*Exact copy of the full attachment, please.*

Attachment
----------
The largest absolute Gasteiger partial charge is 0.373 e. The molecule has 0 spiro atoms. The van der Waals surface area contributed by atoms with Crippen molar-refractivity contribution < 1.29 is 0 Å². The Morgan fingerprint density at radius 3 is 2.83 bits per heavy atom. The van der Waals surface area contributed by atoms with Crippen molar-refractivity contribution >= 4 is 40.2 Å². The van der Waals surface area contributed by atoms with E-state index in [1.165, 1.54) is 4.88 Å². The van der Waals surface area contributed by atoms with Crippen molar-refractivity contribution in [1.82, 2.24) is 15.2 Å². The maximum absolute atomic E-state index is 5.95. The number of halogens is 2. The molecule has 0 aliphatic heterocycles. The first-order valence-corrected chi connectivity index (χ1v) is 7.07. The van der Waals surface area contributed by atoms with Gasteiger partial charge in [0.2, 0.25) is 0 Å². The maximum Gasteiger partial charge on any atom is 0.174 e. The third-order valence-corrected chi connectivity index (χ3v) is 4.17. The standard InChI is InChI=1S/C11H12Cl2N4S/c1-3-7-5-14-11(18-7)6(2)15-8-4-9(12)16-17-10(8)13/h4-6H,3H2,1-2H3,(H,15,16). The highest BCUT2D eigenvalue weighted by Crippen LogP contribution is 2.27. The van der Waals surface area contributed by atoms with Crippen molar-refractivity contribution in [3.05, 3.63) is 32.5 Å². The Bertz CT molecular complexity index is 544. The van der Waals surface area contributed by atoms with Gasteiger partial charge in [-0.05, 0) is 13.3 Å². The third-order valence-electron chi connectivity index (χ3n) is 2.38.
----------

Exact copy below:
The largest absolute Gasteiger partial charge is 0.373 e. The molecule has 0 spiro atoms. The van der Waals surface area contributed by atoms with Crippen molar-refractivity contribution < 1.29 is 0 Å². The Morgan fingerprint density at radius 3 is 2.83 bits per heavy atom. The van der Waals surface area contributed by atoms with Crippen molar-refractivity contribution >= 4 is 40.2 Å². The van der Waals surface area contributed by atoms with E-state index in [1.165, 1.54) is 4.88 Å². The van der Waals surface area contributed by atoms with Crippen molar-refractivity contribution in [1.82, 2.24) is 15.2 Å². The maximum absolute atomic E-state index is 5.95. The number of halogens is 2. The molecule has 0 aliphatic heterocycles. The first-order valence-corrected chi connectivity index (χ1v) is 7.07. The van der Waals surface area contributed by atoms with Gasteiger partial charge in [0.2, 0.25) is 0 Å². The maximum Gasteiger partial charge on any atom is 0.174 e. The third-order valence-corrected chi connectivity index (χ3v) is 4.17. The standard InChI is InChI=1S/C11H12Cl2N4S/c1-3-7-5-14-11(18-7)6(2)15-8-4-9(12)16-17-10(8)13/h4-6H,3H2,1-2H3,(H,15,16). The highest BCUT2D eigenvalue weighted by Crippen LogP contribution is 2.27. The van der Waals surface area contributed by atoms with Crippen molar-refractivity contribution in [3.05, 3.63) is 32.5 Å². The Bertz CT molecular complexity index is 544. The van der Waals surface area contributed by atoms with Gasteiger partial charge in [-0.05, 0) is 13.3 Å². The third-order valence-electron chi connectivity index (χ3n) is 2.38.